U.S. Supreme Court
Lenman v. Jones, 222 U.S. 51 (1911)
Lenman v. Jones
Argued October 27, 1911
Decided November 13, 1911
222 U.S. 51
In the absence of fraud, ignorance of who the real vendee is does not relieve the vendor from specific performance of a contract to sell real estate.
The vendor is not relieved of a contract to sell, absolute as to him, because he thought it gave the purchaser an option, but did not require him, to purchase.
One who purchases from the vendee before completion of the contract to sell not only the property, but all rights of the vendee connected therewith, becomes the equitable owner of the property to the same extent as the original vendee, and can compel specific performance of the original contract.
The original vendee against whom no relief is asked and who has to the extent of his interest complied with the contract is not a necessary party to a suit brought by the subvendee against the original vendor to compel specific performance.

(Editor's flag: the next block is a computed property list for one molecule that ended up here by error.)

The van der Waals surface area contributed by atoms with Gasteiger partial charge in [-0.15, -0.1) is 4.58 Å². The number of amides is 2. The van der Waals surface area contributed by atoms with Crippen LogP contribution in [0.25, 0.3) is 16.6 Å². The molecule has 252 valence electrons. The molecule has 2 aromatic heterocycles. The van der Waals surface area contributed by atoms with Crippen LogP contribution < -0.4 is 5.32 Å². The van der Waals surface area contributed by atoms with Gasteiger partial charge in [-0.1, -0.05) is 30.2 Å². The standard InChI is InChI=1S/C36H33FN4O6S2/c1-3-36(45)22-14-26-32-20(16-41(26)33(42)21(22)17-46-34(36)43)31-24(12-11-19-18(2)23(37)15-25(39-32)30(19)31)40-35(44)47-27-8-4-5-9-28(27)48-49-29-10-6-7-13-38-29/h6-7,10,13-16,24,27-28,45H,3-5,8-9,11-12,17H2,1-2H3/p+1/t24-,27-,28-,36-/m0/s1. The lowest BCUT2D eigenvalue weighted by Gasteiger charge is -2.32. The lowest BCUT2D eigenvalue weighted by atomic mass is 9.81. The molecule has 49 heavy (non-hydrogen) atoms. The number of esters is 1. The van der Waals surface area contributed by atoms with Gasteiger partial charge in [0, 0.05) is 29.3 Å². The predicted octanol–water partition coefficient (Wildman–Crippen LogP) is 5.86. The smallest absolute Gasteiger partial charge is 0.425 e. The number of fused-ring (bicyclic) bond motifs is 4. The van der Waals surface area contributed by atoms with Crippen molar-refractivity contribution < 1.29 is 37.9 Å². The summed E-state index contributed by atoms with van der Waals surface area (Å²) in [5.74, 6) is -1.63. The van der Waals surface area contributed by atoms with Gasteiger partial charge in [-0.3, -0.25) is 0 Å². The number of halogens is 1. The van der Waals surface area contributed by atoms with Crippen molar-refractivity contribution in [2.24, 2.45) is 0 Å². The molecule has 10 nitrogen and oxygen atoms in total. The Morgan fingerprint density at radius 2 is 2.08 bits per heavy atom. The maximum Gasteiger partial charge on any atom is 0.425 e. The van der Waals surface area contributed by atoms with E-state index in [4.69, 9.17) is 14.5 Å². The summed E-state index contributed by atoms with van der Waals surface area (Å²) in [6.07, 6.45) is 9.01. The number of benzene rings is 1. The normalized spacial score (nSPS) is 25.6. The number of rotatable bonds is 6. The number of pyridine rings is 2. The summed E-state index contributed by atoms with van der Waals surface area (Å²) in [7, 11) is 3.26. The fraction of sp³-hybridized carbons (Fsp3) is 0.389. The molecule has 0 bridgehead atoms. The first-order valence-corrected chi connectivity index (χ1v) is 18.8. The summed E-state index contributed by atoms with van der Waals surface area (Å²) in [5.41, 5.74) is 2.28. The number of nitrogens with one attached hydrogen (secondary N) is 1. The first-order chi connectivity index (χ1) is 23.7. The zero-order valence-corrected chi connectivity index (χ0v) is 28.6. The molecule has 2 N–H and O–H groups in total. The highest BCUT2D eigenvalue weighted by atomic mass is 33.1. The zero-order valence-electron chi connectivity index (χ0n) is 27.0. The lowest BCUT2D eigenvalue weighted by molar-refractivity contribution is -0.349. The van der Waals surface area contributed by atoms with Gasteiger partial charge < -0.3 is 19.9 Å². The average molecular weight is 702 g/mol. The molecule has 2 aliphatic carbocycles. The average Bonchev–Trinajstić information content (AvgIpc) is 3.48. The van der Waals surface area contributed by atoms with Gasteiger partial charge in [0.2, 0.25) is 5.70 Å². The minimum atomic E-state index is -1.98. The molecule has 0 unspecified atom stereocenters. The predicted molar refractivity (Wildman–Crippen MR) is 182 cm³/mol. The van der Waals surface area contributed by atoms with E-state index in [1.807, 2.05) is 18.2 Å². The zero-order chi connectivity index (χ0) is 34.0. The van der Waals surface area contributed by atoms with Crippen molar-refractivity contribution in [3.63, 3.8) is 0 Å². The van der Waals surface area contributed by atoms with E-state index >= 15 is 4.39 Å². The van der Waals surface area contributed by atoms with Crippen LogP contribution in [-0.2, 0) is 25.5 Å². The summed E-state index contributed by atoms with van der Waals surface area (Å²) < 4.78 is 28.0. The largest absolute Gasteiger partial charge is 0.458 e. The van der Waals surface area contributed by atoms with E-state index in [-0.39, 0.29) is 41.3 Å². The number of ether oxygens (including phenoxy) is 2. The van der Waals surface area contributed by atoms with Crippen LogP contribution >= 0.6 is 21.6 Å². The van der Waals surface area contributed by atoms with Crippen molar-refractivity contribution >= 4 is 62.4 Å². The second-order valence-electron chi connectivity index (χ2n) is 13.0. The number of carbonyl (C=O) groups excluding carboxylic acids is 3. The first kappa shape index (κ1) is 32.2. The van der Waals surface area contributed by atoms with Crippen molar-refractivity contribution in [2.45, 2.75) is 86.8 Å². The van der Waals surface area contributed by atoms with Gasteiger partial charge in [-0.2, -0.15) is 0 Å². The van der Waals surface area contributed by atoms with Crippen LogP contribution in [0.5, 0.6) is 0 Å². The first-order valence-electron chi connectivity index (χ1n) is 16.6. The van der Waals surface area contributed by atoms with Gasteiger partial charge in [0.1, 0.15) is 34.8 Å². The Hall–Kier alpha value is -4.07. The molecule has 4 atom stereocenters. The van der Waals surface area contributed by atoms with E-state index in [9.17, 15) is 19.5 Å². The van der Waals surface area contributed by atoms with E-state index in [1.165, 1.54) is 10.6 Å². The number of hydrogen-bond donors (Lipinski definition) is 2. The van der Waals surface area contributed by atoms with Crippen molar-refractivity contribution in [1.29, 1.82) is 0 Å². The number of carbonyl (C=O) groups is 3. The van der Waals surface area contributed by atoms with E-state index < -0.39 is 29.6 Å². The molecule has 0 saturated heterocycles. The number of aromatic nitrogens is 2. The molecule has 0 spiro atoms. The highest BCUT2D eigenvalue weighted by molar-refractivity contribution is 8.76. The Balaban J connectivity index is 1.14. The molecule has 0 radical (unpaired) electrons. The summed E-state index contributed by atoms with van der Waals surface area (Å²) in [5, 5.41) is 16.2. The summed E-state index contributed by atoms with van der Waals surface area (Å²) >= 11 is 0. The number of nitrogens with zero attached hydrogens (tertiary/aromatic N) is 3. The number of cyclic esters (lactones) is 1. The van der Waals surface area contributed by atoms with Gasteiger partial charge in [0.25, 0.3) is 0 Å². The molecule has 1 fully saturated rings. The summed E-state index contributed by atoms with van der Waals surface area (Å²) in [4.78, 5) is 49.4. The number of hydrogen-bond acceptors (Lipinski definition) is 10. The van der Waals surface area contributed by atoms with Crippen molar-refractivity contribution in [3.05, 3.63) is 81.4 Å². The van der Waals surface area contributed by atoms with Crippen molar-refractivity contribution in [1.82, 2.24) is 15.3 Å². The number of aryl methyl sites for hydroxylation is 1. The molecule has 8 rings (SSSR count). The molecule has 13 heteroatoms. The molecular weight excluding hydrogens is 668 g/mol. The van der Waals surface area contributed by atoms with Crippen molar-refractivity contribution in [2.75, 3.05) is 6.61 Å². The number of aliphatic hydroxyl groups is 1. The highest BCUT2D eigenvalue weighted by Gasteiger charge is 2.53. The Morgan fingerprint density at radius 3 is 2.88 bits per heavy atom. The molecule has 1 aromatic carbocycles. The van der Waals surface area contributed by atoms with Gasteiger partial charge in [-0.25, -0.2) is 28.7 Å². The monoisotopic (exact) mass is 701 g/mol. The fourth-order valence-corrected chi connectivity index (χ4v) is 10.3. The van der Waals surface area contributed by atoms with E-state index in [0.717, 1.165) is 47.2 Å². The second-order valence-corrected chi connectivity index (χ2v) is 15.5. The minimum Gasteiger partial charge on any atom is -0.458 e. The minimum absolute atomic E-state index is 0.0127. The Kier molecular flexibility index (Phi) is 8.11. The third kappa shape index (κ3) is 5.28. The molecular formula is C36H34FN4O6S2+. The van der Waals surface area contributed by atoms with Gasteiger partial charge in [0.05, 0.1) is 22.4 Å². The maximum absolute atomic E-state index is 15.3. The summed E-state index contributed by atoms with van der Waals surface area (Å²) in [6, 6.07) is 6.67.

The contract to sell involved in this case being clear enough to indicate to lawyer and layman the purchaser, the seller, the land and the terms, it satisfies the statute of frauds, Code, District of Columbia, § 1117.
33 App.D.C. 7 affirmed.
The facts, which involve the construction and validity of a contract for the sale of real estate in the District of Columbia, are stated in the opinion.